The Philosopher’s Wife

By Janelle Kemsley

“So, Kant’s talking about this empirical realism thing, right? Well, he makes a point of combining that with transcendental idealism using this new thing he came up with called, um, the transcendental unity of appreciation. Pretty cool, huh?”

Oh, no, I think as we step into the grocery store, here we go. In case you couldn’t figure it out from all that highbrow mumbo-jumbo, my husband is a philosophy major. Yep, that’s right—not only does he read Kant, Nietzsche, Heidegger, Saint Augustine, and Husserl, but he enjoys reading them. And, lucky for me, he loves to talk about them too—constantly, in fact. He calls it pontificating. I call it intellectual diarrhea. Fortunately, I learned early on in our relationship that if I nod my head about every fourth sentence, add an occasional “uh-huh” when his verbal stream slows to a trickle, he doesn’t even notice I’m not listening.

This is the technique I immediately employ after hearing the phrase “empirical realism,” leaving his words to brush over my shoulder and float down the salad dressing aisle, where hopefully Paul Newman is more interested than I am. With that taken care of I’m left to focus on something much more important—where my grocery list ended up. As my hand wanders blindly around my burse, brushing against keys, melted chapstick, some still juicy a.b.c. gum, and a nail file, I wonder how Mary Poppins ever found anything in that bottomless carpet bag of hers. After examining three or four different crumpled sheets of paper, I look up at Lane to give him the intermittent head nod and notice a small white triangle poking out of his breast pocket.

“Earth to Lane,” I say, yanking the grocery list from his pocket. “I’ve been looking for that for the past five minutes. Look, Hon, I have a ton to do tonight and I really just want to get through this. Do you think you could focus for just a few minutes?”

He looks at me, startled. “Oops, sorry about that,” he says, smiling sheepishly. “It’s just that I was still thinking about Kant and the whole empirical realism thing. The guy had some great ideas. Every time I go to that class I end up thinking about it for hours afterwards.”

I push a cart towards him.

“Well, actually,” he continues, absentmindedly fingering the handle of the cart, “that’s not entirely true. There was that day that Dr. Pope dressed up as a woman to demonstrate Kant’s belief about the discrepancy between appearance and reality. I can honestly say I’ve tried as hard as possible to never think about that class period again. Talk about a terrifying experience.”

“I know, I know. ‘Spandex is a privilege, not a right’,” I recite, rolling my eyes and giving him a gentle push in an attempt to establish some sort of forward momentum.

“Exactly,” he says as he begins walking toward the produce section. “And that goes for everyone,” he adds, eyeing a portly woman clad in biker shorts at the deli counter. I giggle, in spite of myself, and place my arm through his.

“I suddenly feel inspired to knock sausage from our list,” I whisper.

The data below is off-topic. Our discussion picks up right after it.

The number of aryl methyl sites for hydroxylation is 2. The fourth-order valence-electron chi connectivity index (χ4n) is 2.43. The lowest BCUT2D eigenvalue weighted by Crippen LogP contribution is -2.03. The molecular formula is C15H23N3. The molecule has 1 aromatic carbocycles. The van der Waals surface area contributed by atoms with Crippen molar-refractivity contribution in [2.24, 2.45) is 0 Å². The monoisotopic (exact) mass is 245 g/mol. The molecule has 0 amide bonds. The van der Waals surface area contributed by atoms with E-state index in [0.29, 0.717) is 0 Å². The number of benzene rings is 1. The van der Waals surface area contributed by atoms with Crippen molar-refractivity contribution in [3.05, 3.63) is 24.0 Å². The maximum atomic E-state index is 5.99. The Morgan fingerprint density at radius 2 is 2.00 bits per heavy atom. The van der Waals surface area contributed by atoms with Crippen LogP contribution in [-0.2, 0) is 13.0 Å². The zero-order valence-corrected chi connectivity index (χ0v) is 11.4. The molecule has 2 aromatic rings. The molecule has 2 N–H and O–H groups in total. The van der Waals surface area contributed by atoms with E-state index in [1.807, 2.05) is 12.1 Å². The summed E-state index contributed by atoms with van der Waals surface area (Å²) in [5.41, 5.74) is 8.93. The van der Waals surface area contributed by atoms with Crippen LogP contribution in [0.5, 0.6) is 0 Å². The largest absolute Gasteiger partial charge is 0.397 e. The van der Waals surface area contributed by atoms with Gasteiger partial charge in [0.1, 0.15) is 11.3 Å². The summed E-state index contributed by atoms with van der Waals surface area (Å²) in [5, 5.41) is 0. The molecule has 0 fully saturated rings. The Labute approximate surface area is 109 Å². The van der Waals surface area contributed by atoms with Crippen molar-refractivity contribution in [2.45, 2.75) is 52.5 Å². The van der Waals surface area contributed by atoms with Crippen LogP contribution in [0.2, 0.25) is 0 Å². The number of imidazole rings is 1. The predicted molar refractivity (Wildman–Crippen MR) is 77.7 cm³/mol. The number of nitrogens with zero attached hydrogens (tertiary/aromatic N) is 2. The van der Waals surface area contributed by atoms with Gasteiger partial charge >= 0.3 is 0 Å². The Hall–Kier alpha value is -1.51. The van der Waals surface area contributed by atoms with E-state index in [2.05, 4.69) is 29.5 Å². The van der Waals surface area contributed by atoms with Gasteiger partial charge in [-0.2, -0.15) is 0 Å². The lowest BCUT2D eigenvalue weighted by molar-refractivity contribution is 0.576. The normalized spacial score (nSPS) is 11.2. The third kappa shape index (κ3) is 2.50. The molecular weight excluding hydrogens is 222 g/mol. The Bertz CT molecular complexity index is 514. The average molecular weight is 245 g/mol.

“I second that motion,” he replies.

We continue toward the produce section and I double check the list as we go.

“Do you remember what we needed canned artichoke hearts for?” I ask.

Lane, however, is busy examining a green bean and doesn’t respond.

I repeat the question, louder this time. Still no response. The corner of my list begins to crinkle as the pressure between my thumb and forefinger increases.

“What is it this time?” I ask, folding my arms tightly against my chest. “The metaphysical qualities of linoleum?”

Lane looks up at me startled, dropping the green bean. “Oh, sorry,” he says, grinning. “Actually I was thinking about how all the ancient philosophers used to do brain push-ups by going around trying to find the essence of stuff. It wouldn’t be a bad thing to try. So, what’s the essence of a green bean?”

For a moment I wonder if black stretch pants, a turtleneck, and a beret wouldn’t suit my husband better than the loose jeans, the t-shirt, and the baseball cap he’s currently sporting. I also wonder if maybe he should be at Berkeley instead of UCLA. I mean, did he just ask me about the essence of a green bean?

“It’s green. It’s a bean. There’s not much else to it. Let’s get on with our shopping,” I say, pulling him away from the produce and towards the meat section, hoping he’ll feel less inspired by shrink-wrapped fish with eyes still intact.

“C’mon Brooke, there’s a lot more to it than that,” he says, refusing to follow my lead in the direction of the fish. “Socrates set up a whole method for determining the essence of an object. I’ll explain it to you, and you can try it.”

“Don’t bother,” I say, cutting him off. “I told you, I don’t have time for stuff like this today. I have a ten page paper to write tonight. I just need to get the shopping done and get home. So do me a big favor and grab some of those beans you’re so fascinated with and some milk, and meet me up front,” I say, shoving a plastic veggie sack into his hands.

“Sorry,” Lane responds, his arms dropping to his side. “I thought you like talking about stuff like that.”

“Yeah, well right now I have more important things to worry about,” I retort. “And, all this theoretical bull doesn’t get us much of anywhere.”

Lane gives me a long, silent stare, then turns and begins slowly placing beans into the bag I gave him. Feeling guilty, I reach out to put my hand on his shoulder, but he steps forward, avoiding my touch. I quickly jerk my hand back.

I don’t have time for this, I think as I grab the cart and head for the canned goods. It’s his fault anyway, I add, bumping a tomato soup display as I round a corner.

Fortunately I arrive at the front of the store in a much better mood having been able to finish without interruption and place a neat check next to each of the items on my list. Lane, who beat me there, avoids eye contact and starts placing our items by the register. I walk up without a greeting and busy myself with reading the magazine headlines around us.

“That’ll be $43.37,” the cashier informs us. Lane hands him our card. I start loading the groceries into the cart.

“Um . . . ,” the cashier begins after a moment, “Sir, I can’t take this card. It keeps coming up as ‘insufficient funds’.”